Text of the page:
Update on Engineer raise
Hamilton County Engineer William Brayshaw met with and tried to smooth things over with his workers today after they harshly criticized him for taking a pay raise when they didn't get one.
You may remember our earlier report on this issue.
Brayshaw and Ted Hubbard, the chief deputy engineer and second-highest-paid department employee updated the Enquirer today.
They said Hubbard had agreed in December to forgo his own 2008 raise and take a pay cut in order to balance out Brayshaw getting his raise. Hubbard said he wasn't asked to do it. He offered because in the past Brayshaw has given workers raises even when he didn't get one himself.
County Commissioners froze salaries for non-union workers because of the tight 2008 budget. They asked department heads, in the interest of fairness, to consider donating their own raises back to the county.
The Engineer did not. His salary comes from a different fund so it doesn't affect the county's bottom line. But workers were furious and fired off a critical letter.
Brayshaw said he thinks discussions today have helped to soothe some of those hard feelings.
"I think it's (the relationship) been mended. They realize I've been funded differently," he said. "If they would have known it ahead of time they would have reacted differently."
The engineer's raise is set every four years by the Ohio General Assembly and comes out of the county's restricted road and bridge fund. Brayshaw, who now makes $104,230, once went for four years without a raise but still gave workers their raises, he said. That might happen again starting in 2009, he said, depending on what the General Assembly decides.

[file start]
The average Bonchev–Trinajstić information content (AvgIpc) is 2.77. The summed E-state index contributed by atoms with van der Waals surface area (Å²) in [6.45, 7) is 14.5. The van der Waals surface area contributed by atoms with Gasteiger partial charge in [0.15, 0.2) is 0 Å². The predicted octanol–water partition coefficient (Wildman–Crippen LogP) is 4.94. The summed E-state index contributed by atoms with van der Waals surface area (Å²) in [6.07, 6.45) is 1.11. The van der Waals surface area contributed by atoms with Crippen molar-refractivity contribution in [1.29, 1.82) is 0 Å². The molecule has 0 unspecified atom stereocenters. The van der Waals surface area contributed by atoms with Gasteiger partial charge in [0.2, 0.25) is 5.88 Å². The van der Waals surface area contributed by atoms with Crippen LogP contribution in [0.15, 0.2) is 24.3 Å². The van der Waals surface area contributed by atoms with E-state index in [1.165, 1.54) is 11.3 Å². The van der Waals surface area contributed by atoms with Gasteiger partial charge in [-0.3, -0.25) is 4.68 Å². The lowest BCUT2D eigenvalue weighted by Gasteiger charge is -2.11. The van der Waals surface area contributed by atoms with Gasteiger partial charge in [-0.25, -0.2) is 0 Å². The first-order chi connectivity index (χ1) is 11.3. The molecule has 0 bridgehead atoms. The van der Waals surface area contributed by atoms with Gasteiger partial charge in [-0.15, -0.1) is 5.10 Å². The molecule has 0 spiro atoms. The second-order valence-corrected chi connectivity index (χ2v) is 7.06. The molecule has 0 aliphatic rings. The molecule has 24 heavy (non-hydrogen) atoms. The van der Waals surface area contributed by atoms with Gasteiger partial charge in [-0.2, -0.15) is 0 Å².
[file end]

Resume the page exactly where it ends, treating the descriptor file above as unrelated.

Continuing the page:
Hubbard emphasized he was not pressured to take a pay cut for Brayshaw. He offered to do it, he said. All that was laid out for workers. Many, though not all, were satisfied with the explanation, said Hubbard.
"There are many years when myself and staff and employees got raise when Bill didn’t," said Hubbard. "It's perfectly appropriate for me to take an adjustment down to make up for Bill's raise."
Hubbard's salary was $103,700 last year. It dropped to $100,0861 this year becuase of the agreement. The average salary last year in the department (including Brayshaw and Hubbard), was about $46,000.
Hubbard and Brayshaw also noted that employees may still get their raises if the department does well financially. That will be decided in July.
And Brayshaw also rejected claims that he "double dips." He said he was fired by the Ohio Department of Transportation (rather than having retired) in 1983 and he collects no retirement from that organization. He also said he is not getting any money from the county Storm Water District, though he continues to assert he is owed the back pay from the years he served as its head.
"I don't have any other income other than the engineer's office," he said.